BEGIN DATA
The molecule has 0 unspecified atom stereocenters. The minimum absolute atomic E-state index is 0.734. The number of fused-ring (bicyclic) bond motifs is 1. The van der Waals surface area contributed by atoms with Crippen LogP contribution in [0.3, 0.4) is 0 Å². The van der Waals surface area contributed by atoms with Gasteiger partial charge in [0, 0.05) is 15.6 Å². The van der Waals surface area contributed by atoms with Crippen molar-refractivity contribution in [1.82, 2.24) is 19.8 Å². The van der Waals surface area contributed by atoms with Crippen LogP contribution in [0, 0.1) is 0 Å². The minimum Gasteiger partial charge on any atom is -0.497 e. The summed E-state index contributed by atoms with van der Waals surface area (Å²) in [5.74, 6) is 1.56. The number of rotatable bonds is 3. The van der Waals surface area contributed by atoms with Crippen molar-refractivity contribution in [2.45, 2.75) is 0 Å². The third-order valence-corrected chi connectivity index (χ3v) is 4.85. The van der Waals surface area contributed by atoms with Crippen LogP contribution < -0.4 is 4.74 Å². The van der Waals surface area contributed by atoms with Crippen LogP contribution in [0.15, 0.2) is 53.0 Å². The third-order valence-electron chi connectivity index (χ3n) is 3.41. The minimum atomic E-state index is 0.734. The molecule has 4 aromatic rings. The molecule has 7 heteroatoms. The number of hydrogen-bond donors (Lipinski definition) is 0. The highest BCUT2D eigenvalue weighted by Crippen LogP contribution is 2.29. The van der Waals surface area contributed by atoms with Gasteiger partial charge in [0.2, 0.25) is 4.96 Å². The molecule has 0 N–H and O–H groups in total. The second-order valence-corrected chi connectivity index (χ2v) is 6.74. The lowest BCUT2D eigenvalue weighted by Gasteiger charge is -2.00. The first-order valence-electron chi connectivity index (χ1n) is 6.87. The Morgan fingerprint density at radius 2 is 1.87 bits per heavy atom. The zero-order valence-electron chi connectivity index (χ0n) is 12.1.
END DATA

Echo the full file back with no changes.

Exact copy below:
The molecule has 0 unspecified atom stereocenters. The minimum absolute atomic E-state index is 0.734. The number of fused-ring (bicyclic) bond motifs is 1. The van der Waals surface area contributed by atoms with Crippen LogP contribution in [0.3, 0.4) is 0 Å². The van der Waals surface area contributed by atoms with Gasteiger partial charge in [0, 0.05) is 15.6 Å². The van der Waals surface area contributed by atoms with Crippen molar-refractivity contribution in [1.82, 2.24) is 19.8 Å². The van der Waals surface area contributed by atoms with Crippen LogP contribution in [0, 0.1) is 0 Å². The minimum Gasteiger partial charge on any atom is -0.497 e. The summed E-state index contributed by atoms with van der Waals surface area (Å²) in [5.74, 6) is 1.56. The number of rotatable bonds is 3. The van der Waals surface area contributed by atoms with Crippen molar-refractivity contribution in [2.45, 2.75) is 0 Å². The third-order valence-corrected chi connectivity index (χ3v) is 4.85. The van der Waals surface area contributed by atoms with Crippen LogP contribution < -0.4 is 4.74 Å². The van der Waals surface area contributed by atoms with Crippen LogP contribution in [0.15, 0.2) is 53.0 Å². The third-order valence-electron chi connectivity index (χ3n) is 3.41. The minimum atomic E-state index is 0.734. The molecule has 4 aromatic rings. The molecule has 7 heteroatoms. The number of hydrogen-bond donors (Lipinski definition) is 0. The highest BCUT2D eigenvalue weighted by Crippen LogP contribution is 2.29. The van der Waals surface area contributed by atoms with Gasteiger partial charge in [0.2, 0.25) is 4.96 Å². The molecule has 0 N–H and O–H groups in total. The second-order valence-corrected chi connectivity index (χ2v) is 6.74. The lowest BCUT2D eigenvalue weighted by Gasteiger charge is -2.00. The first-order valence-electron chi connectivity index (χ1n) is 6.87. The Morgan fingerprint density at radius 2 is 1.87 bits per heavy atom. The zero-order valence-electron chi connectivity index (χ0n) is 12.1.